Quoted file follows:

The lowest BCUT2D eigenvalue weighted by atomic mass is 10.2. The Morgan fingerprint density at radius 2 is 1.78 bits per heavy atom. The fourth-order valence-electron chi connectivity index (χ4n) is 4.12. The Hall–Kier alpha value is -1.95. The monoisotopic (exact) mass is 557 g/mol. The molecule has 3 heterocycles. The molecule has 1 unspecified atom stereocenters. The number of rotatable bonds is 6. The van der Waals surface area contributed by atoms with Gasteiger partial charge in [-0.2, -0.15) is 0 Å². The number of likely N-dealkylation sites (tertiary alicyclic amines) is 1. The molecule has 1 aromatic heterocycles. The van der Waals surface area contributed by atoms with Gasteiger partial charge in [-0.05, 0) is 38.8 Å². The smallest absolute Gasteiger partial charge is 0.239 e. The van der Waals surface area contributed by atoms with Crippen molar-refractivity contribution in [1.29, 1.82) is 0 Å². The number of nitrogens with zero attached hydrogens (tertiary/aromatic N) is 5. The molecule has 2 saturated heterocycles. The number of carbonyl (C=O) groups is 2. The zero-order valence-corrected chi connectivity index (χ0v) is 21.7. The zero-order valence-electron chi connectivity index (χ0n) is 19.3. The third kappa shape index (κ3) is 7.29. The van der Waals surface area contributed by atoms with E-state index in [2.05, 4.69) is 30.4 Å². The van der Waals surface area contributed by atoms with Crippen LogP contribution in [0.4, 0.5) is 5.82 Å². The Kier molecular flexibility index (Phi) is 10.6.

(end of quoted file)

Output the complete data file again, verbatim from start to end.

The lowest BCUT2D eigenvalue weighted by atomic mass is 10.2. The Morgan fingerprint density at radius 2 is 1.78 bits per heavy atom. The fourth-order valence-electron chi connectivity index (χ4n) is 4.12. The Hall–Kier alpha value is -1.95. The monoisotopic (exact) mass is 557 g/mol. The molecule has 3 heterocycles. The molecule has 1 unspecified atom stereocenters. The number of rotatable bonds is 6. The van der Waals surface area contributed by atoms with Gasteiger partial charge in [-0.2, -0.15) is 0 Å². The number of likely N-dealkylation sites (tertiary alicyclic amines) is 1. The molecule has 1 aromatic heterocycles. The van der Waals surface area contributed by atoms with Gasteiger partial charge in [-0.05, 0) is 38.8 Å². The smallest absolute Gasteiger partial charge is 0.239 e. The van der Waals surface area contributed by atoms with Crippen molar-refractivity contribution in [1.29, 1.82) is 0 Å². The number of nitrogens with zero attached hydrogens (tertiary/aromatic N) is 5. The molecule has 2 saturated heterocycles. The number of carbonyl (C=O) groups is 2. The zero-order valence-corrected chi connectivity index (χ0v) is 21.7. The zero-order valence-electron chi connectivity index (χ0n) is 19.3. The third kappa shape index (κ3) is 7.29. The van der Waals surface area contributed by atoms with E-state index in [2.05, 4.69) is 30.4 Å². The van der Waals surface area contributed by atoms with Crippen LogP contribution in [0.4, 0.5) is 5.82 Å². The Kier molecular flexibility index (Phi) is 10.6.